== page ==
“I can tell them you’re a respectable young journalist looking for a lady to share your interest in the theatre – and maybe more.”
For my best efforts to steer the conversation to his shows in Bournemouth tonight and Salisbury tomorrow, we spend the first five minutes of our chat talking about me.
He wants to check that I enjoy my job, where I’ve worked before and even whether I’m married or like to “mess around with girls”.
This is the reason Ken Dodd is celebrating 60 years at the top of the most cut-throat industry of them all.
He is outward looking. His fascination with people is earnest and his warmth and zest to keep people entertained infectious.
He throws his energy into every encounter. Today is no exception.
He laughs as I finally agree to let him appeal to his audience to find me a suitable woman, before mulling over why newspaper dating adverts so frequently end in the sinister-sounding words “and maybe more”.
“Seventy-eight year-old woman, enjoys knitting, seeks companionship – and maybe more. It’s probably best to stay well clear,” he warns.
Ken is now 86, but has lost none of his sparkle or enthusiasm for touring the country and revisiting the places where it all began.
Bournemouth is one of those. He recounts his memories of performing at the Pavilion for the first time in the 1950s and laments the loss of the Winter Gardens. He is looking forward to being back.
“Bournemouth audiences are always very diverse,” he says.
“During Easter it seems to attract people from all over the country. People from London come down and I always seem to bump into lots of Scots.”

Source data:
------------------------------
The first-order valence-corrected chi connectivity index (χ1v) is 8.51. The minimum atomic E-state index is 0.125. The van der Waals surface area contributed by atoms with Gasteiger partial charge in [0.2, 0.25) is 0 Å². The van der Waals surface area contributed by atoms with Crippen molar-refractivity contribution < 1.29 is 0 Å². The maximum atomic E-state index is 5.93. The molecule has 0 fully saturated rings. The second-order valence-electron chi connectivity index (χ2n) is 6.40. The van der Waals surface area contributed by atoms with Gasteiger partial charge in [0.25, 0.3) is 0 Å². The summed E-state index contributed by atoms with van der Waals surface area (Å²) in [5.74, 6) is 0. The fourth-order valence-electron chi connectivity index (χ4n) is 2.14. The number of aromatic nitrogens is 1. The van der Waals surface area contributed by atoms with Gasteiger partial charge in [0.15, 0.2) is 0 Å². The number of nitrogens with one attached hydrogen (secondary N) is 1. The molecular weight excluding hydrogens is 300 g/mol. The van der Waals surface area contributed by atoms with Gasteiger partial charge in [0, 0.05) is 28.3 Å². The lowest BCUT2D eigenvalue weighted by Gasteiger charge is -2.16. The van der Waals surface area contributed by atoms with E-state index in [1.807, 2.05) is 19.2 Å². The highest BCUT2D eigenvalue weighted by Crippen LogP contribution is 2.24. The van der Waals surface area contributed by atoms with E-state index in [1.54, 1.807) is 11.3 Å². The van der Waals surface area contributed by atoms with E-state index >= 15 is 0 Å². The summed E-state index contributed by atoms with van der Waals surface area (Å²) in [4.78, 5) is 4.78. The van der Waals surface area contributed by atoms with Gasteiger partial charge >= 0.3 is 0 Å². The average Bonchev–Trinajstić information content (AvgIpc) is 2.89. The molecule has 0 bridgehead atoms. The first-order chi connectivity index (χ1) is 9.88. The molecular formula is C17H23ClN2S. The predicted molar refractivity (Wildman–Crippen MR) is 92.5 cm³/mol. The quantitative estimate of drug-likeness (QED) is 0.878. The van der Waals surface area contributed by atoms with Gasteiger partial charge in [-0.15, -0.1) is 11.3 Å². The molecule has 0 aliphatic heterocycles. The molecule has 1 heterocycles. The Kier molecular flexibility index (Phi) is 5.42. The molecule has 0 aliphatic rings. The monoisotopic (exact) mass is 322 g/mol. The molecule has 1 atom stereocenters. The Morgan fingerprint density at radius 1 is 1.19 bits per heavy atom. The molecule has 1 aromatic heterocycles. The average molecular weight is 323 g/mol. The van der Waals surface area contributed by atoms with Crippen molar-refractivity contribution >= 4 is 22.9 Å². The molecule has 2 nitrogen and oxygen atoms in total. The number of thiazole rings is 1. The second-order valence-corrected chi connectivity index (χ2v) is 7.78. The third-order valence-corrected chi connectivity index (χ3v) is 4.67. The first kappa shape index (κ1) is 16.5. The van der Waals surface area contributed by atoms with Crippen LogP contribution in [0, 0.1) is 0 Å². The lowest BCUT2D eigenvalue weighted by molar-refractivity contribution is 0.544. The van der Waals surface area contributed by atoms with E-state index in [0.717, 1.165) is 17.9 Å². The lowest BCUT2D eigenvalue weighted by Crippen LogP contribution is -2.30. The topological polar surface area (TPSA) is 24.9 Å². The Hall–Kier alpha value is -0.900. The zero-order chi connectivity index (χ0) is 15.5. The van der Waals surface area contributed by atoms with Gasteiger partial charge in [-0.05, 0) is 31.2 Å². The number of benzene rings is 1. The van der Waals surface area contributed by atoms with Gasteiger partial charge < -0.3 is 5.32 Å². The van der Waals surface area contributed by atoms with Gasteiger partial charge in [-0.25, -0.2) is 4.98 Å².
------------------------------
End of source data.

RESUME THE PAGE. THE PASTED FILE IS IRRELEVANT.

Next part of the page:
Those attending will be treated to music, one-liners and perhaps even a little ventriloquism. For Ken is a variety act in the purest of senses.
“Young people think that variety is an old-fashioned word,” he adds.
But Ken insists at its best variety can still be gold. Each performance like a “one-man business”.
“A kaleidoscope of people come to watch my shows – young ones, teen sweethearts and of course more mature people too.”
His endurance is all the more admirable given how much comedy has changed since he started. He talks about the censorship comics faced in the ’50s and ’60s and how liberalism has not always had a positive impact on the quality of performances.
“Freedom is a beautiful word,” he philosophises.
“But with freedom comes great responsibility.
“You see stand-ups now come out shouting and swearing at their audience. I would never do that.”
The man who brought the Diddy Men to the fore and charmed the nation with his quick-fire jokes on the Royal Variety doesn’t need smut to keep his fans happy. His style is constant and that is why they love him. There is a side to him though, which when you see his goofy smile and feather dusters, that can be forgotten.
Singing. Serious singing. Ken has had 18 top 40 hits in the UK charts, including Tears – which sold 1.5million copies and remains in the top 20 biggest selling UK singles of all time.
When you listen to the timbre of his voice and sensitivity of his tone as he croons about love you will never forget, you are confronted with a very different Ken.
This is the first time in our conversation that the laughter stops. In misty-eyed tones he describes his father telling jokes and how the family would sing “all day long”.
“I have always loved singing. I was in the church choir and developed a real love for music.
“Comedians always used to finish their sets with a happy-go-lucky song. I finished mine with something different – something more serious, often a ballad.”
He says the crowds at Bournemouth might just hear a little more too – along with the gags and all the other variety.
But how much longer can he tour at such a rate?
“Journalists always ask me when I'm going to retire – and I always give them the same answer.”
There is a flicker of defiance in his voice that lets me know he means business. His answer is predictable, but I’m still pleased he responds, because it’s heart-warming and reassuring to hear.